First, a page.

States and statelessness in late twentieth-century Africa

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Abstract

While private trade often flourishes in parallel markets, contract enforcement through courts is unreliable, making investment in fixed assets prohibitively risky. Parallel political authorities - warlords, kingdoms, new religious groups - often make stronger claims on obedience than do nation-states and compete with nation-states as centers of revenue collection and regulation. Pervasive personal insecurity, a result of the spread of cheap and therefore "democratic' weaponry such as grenades, AK-47s, and land mines, undermines norms that support savings, maintenance, and investment. A possible strategy to improve government and build state capacity is discussed. -after Author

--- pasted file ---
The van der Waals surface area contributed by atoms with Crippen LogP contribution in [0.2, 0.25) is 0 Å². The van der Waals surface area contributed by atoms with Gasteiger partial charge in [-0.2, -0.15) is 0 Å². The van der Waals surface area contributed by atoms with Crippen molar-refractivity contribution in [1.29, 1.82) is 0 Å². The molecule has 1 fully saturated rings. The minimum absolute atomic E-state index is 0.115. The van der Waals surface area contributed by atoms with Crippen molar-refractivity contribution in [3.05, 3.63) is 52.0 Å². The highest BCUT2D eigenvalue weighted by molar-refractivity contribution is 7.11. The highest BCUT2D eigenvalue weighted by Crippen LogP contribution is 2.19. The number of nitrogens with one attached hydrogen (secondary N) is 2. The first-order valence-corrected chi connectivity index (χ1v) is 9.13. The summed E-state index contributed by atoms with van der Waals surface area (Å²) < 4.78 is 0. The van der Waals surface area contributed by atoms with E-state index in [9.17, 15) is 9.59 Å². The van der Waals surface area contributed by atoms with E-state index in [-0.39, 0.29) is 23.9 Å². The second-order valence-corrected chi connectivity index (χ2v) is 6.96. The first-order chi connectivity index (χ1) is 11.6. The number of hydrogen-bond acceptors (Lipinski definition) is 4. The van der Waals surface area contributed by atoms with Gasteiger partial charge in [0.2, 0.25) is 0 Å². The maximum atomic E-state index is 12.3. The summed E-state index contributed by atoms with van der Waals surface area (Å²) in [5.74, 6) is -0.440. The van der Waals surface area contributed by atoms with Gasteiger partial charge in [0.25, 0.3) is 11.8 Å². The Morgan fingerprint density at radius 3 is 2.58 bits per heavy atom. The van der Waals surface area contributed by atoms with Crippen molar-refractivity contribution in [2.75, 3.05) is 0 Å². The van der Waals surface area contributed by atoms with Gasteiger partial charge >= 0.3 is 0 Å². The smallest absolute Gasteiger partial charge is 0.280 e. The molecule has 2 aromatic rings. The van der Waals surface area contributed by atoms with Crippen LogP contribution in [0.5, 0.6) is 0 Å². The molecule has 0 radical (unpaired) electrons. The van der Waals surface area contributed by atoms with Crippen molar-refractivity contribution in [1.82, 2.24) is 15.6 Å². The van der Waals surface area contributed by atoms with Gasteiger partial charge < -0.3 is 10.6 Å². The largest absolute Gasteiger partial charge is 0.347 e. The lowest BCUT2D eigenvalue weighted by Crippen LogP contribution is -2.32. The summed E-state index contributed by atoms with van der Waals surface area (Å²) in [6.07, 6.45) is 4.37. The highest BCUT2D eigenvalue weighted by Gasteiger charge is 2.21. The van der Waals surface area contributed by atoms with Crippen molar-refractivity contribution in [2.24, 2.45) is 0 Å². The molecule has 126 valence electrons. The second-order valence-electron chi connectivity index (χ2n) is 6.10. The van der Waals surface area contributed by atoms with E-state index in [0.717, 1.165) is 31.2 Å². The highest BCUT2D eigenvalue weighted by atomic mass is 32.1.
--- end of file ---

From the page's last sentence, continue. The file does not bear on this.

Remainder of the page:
Original languageEnglish (US)
Pages (from-to)129-153
Number of pages25
JournalDaedalus
Volume124
Issue number3
StatePublished - 1995

All Science Journal Classification (ASJC) codes

  • Arts and Humanities (miscellaneous)
  • Social Sciences (miscellaneous)
  • Political Science and International Relations
  • History and Philosophy of Science

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